Learning from the best: How George St-Pierre became Beterbiev’s mentor

Artur Beterbiev faces Oleksandr Gvozdyk on Friday night in a highly-anticipated WBC/IBF light heavyweight unification fight. Beterbiev (14-0, 14 KOs) has become a superstar on his own, but the guidance and friendship of MMA legend George St-Pierre has led him to greater heights.

Mark Kriegel sat down with Beterbiev and GSP to learn more about their relationship, the strengths of each and what’s ahead for two very accomplished fighters in their sports.

Editor’s note: This interview has been edited for length and clarity.

Mark Kriegel: How and when did you two meet?

Georges St-Pierre: A long time ago [at TriStar]. I first met Artur, he couldn’t speak English, so he had a friend that was translating the conversation.

Kriegel: Why did you guys connect? You’re Chechen, you’re from Canada, MMA and boxing, what brought you two together?

Artur Beterbiev: For me when I knew him for the first time. He’s famous, but he’s simple, you know? I can talk with him, I can ask him anything. I asked many things.

Kriegel: What did you ask him?

GSP: We would talk about fighting. He’s a boxer, I’m a mixed martial arts fighter, so we had a lot of things in common. If you know about the art of war, the spirit, the mental of the game is pretty, pretty similar, and so I think we developed over time some type of camaraderie, and we starting hanging out. We’d go to a restaurant and his English got so much better since I’ve first met him. I couldn’t really speak to him, now his English is much better.

Kriegel: What did you see in him?

GSP: A fighter. I knew he was like champion material right away in the beginning, but to be a champion and to stay a champion, you know, you need the physicality, you need the mental [toughness]. But you need more than that sometimes; you need to be managed well. You know, I know that because the fighting game, it’s not a clean business, you know?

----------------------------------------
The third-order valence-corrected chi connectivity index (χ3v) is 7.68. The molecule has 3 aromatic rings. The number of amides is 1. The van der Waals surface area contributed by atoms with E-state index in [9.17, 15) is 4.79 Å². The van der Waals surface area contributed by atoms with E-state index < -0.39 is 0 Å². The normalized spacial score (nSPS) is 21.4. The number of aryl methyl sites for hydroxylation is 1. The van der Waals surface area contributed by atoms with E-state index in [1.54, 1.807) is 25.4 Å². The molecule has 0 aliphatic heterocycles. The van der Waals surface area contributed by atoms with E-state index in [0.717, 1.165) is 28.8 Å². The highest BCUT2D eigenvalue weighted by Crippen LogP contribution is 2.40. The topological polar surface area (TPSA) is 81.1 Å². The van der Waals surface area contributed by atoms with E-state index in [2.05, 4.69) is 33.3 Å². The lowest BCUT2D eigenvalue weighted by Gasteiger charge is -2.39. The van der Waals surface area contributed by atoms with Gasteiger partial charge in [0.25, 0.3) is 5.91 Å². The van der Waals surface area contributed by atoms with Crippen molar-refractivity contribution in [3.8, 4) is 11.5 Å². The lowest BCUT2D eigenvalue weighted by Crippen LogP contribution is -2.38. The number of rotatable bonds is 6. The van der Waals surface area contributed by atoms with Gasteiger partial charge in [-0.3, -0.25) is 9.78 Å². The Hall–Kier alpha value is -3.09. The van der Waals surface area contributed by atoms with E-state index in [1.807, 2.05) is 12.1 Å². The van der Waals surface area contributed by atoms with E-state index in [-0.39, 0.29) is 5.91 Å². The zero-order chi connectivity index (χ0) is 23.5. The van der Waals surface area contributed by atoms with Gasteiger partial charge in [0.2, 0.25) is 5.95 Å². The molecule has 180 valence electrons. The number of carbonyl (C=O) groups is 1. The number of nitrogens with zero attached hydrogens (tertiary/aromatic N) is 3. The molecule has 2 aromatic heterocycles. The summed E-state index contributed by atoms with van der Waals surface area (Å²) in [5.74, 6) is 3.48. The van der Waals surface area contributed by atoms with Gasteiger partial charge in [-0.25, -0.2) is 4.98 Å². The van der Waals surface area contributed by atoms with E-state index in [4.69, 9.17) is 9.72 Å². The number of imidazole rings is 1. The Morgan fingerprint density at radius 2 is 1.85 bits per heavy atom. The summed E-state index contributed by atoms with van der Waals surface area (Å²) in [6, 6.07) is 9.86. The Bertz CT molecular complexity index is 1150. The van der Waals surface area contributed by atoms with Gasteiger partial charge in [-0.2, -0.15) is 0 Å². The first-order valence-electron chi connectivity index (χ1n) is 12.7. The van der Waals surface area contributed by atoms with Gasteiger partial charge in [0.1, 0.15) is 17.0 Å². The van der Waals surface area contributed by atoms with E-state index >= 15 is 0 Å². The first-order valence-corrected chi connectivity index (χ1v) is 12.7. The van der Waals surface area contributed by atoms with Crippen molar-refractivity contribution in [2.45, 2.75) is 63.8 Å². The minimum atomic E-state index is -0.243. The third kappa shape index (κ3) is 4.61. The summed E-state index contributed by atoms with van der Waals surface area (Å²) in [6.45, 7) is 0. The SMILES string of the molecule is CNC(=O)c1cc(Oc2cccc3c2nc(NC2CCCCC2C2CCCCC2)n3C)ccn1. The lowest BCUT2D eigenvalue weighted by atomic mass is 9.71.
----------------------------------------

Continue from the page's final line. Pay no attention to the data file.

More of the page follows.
He’s a very nice guy with a good heart, and I didn’t want to be one of these guys that tried to step into his private life, but I knew for a fact he’s a diamond?

Like in the sport, like people will see him, and everybody would try to take advantage of a guy like this because he’s so talented. And, you know, I knew it’s been done many times in the past, in a country like Canada. In the U.S., they take talent from somewhere else, they bring it here and they take advantage sometimes of people and some of the foreigners. When fighters come from other country, they come to live here, and they’re not aware of what is really going on. I want him to have the best life because I do the same thing for a living. It’s the hardest job in the world. We put our life on the line every time we step in the ring, that’s what he does. He puts his life on the line, and it’s very important for me that he’s well taken care of.

Kriegel: If Artur Beterbiev didn’t meet George St Pierre, where would you be now?

Artur: I don’t know.

GSP: Artur would have found a way to do it by himself. If the door was closed, he would have cracked it open and got in. I just maybe opened a door for him to make it a little bit easier to make that path, but I think he’s a smart guy. I didn’t wanted him to waste his energy and his time because he’s a fighter; he doesn’t have to focus on that. His job is to fight, he needed to be taken care outside of that. Once you start to waste energy for other things, that’s when your career sometimes can take a hit.

Kriegel: What is your goal?

Artur: It’s my goal to be a good boxer.